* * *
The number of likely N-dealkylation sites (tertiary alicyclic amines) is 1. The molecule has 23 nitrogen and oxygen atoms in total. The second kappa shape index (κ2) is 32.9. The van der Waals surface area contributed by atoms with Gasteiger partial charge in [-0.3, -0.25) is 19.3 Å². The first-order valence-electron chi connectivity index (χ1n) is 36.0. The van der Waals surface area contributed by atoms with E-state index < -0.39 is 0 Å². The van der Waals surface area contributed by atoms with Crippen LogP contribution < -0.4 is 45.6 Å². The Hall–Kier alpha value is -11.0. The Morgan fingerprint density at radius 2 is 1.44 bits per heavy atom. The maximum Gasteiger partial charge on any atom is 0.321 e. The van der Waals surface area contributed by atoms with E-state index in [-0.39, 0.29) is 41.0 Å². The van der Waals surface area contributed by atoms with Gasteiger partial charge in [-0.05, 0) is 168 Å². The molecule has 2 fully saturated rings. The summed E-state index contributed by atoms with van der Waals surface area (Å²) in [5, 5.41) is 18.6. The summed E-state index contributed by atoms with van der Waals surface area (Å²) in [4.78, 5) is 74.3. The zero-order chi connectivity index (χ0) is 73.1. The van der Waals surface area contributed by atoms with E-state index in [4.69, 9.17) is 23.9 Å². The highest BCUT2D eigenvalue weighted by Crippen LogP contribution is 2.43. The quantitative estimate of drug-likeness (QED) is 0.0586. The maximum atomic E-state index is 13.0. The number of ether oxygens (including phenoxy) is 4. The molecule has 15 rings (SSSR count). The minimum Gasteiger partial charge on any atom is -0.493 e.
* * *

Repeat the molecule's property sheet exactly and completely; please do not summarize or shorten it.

The number of likely N-dealkylation sites (tertiary alicyclic amines) is 1. The molecule has 23 nitrogen and oxygen atoms in total. The second kappa shape index (κ2) is 32.9. The van der Waals surface area contributed by atoms with Gasteiger partial charge in [-0.3, -0.25) is 19.3 Å². The first-order valence-electron chi connectivity index (χ1n) is 36.0. The van der Waals surface area contributed by atoms with E-state index < -0.39 is 0 Å². The van der Waals surface area contributed by atoms with Crippen LogP contribution < -0.4 is 45.6 Å². The Hall–Kier alpha value is -11.0. The Morgan fingerprint density at radius 2 is 1.44 bits per heavy atom. The maximum Gasteiger partial charge on any atom is 0.321 e. The van der Waals surface area contributed by atoms with E-state index in [-0.39, 0.29) is 41.0 Å². The van der Waals surface area contributed by atoms with Gasteiger partial charge in [-0.05, 0) is 168 Å². The molecule has 2 fully saturated rings. The summed E-state index contributed by atoms with van der Waals surface area (Å²) in [5, 5.41) is 18.6. The summed E-state index contributed by atoms with van der Waals surface area (Å²) in [4.78, 5) is 74.3. The zero-order chi connectivity index (χ0) is 73.1. The van der Waals surface area contributed by atoms with E-state index in [4.69, 9.17) is 23.9 Å². The highest BCUT2D eigenvalue weighted by Crippen LogP contribution is 2.43. The quantitative estimate of drug-likeness (QED) is 0.0586. The maximum atomic E-state index is 13.0. The number of ether oxygens (including phenoxy) is 4. The molecule has 15 rings (SSSR count). The minimum Gasteiger partial charge on any atom is -0.493 e.